There’s so many myths, sayings, and commonly held beliefs about eggs that it’s hard to know the truth. You’ve probably heard most of them: “Eggs are the perfect food.” “Eggs are awful for your health.” “Eggs have all the nutrition you need.” “Eggs have so much cholesterol and are terrible for your heart.” At this point, it seems like the truth about eggs is as hard to come by these days as an at-home COVID test. So, are eggs good for you or not?
For such a simple question, the egg controversy is decades old. In the 70s, The Incredible, Edible Egg marketing slogan — created by ad agency Campbell Mithun for the American Egg Board — took the world by storm, and by surprise. Created in response to a national dip in egg consumption, the campaign revived interest in a fridge staple often thought to be unhealthy due to one (big) culprit: cholesterol. But most bad cholesterol comes from saturated fat, and most of the fat in eggs is unsaturated, or ‘good’ fat.
As so often happens, the answer to this question is layered. The upshot though, based on recent research studies, is that when it comes to eggs, the benefits far outweigh the drawbacks. This complete source of protein is packed with micronutrients and minerals like omega-3s, vitamin B5 and vitamin D, and a low saturated fat profile.
Our conclusion? The case for eggs is real — and complicated.
Is it OK to eat eggs every day?
Yes. According to Healthline, you can eat one to two eggs a day as long as you’re otherwise in fairly good health. But, it’s important that we consider the ‘extras’ — delicious additions to our eggs like butter, cheese, meat, etc. While eggs themselves might be healthy to eat regularly, these additions can be harmful if we eat them too often. Luckily, there are many healthy ways to cook eggs without using these ingredients: poached, soft-boiled, hard-boiled. There’s even some scramble recipes that don’t call for butter — and they still come out fluffy and scrumptious!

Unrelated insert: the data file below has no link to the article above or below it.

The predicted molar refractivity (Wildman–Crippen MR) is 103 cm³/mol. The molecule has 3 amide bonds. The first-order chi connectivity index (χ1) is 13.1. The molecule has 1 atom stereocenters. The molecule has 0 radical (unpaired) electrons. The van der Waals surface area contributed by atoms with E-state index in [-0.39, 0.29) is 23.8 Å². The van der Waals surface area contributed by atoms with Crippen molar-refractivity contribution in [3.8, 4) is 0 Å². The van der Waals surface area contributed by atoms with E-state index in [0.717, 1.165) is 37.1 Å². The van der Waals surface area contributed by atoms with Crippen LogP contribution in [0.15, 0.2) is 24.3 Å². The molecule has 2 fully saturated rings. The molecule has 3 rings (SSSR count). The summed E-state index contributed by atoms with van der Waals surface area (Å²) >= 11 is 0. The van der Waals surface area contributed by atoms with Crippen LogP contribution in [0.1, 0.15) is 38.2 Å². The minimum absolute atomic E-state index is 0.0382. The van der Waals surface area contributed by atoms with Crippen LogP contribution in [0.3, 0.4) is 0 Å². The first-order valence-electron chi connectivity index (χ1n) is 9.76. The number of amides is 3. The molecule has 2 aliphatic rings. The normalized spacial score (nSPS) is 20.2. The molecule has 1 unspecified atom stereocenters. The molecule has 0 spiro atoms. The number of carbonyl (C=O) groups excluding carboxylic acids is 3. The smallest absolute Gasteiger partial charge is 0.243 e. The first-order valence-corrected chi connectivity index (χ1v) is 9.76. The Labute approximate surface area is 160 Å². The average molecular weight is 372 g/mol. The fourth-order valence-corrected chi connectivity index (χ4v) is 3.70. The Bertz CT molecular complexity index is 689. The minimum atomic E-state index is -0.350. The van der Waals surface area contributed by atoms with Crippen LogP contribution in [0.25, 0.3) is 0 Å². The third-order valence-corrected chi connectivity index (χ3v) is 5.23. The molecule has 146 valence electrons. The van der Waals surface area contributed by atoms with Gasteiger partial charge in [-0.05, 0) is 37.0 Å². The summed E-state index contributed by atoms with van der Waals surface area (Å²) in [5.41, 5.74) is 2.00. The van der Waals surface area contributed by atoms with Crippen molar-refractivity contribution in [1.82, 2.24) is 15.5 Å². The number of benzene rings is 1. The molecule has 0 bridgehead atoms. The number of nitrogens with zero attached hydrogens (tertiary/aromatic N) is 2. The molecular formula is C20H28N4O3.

Are eggs good for losing weight?
Yes, and here’s the simple reason why: Eggs are protein, and protein does two things that are crucial factors in achieving weight loss. One, protein helps you stay fuller for longer. And two, protein boosts metabolism because the body is forced to burn more calories while breaking it down than it does when digesting carbs or fats. This is due to what is called thermic effect, which basically means the potential increase in metabolism that happens while digesting certain foods. If you understand how thermic effect works, you will understand how weight loss works, because the first has a powerful effect on the second.
Egg Recipes for Everyone
I know what you’re thinking: Fine, so eggs are great for you. They’re still boring, no matter how you cook them. I’ll tell you something personal: I always hated eggs until last year, when I learned how to cook them properly. While my before eggs were gray, my after egg are fluffy yellow clouds of delight. It’s all about finding the right recipe, and I have a few that turned me into a true egg snob. How to cook an egg? Let us count the ways:
- Fried: Here’s Ina Garten’s (otherwise known as The Barefoot Contessa) recipe for Potato pancakes with fried eggs. It’s a great alternative to your average egg on toast meal. And it takes just a few minutes.
- Poached: I know. For something so easy, a perfectly poached egg is hard! Luckily we have the queen of doing all things right, Martha Stewart, to calmly guide us. Her recipe is simple and straightforward, with suggestions of potential serving suggestions at the end.
- Baked: This one is a healthy, easy, and convenient recipe. All you need are eggs and a muffin tin.
- Deviled: There are probably millions of deviled egg recipes out there that’ve been handed down from generation to generation. If you don’t have one, visit this site to see how one cook chose the best recipe out of nine. Yep, nine.
So there we have it. Eggs are natural miracles — that’s the truth about eggs. Therefore, let’s take advantage of this amazingly versatile staple and get cracking!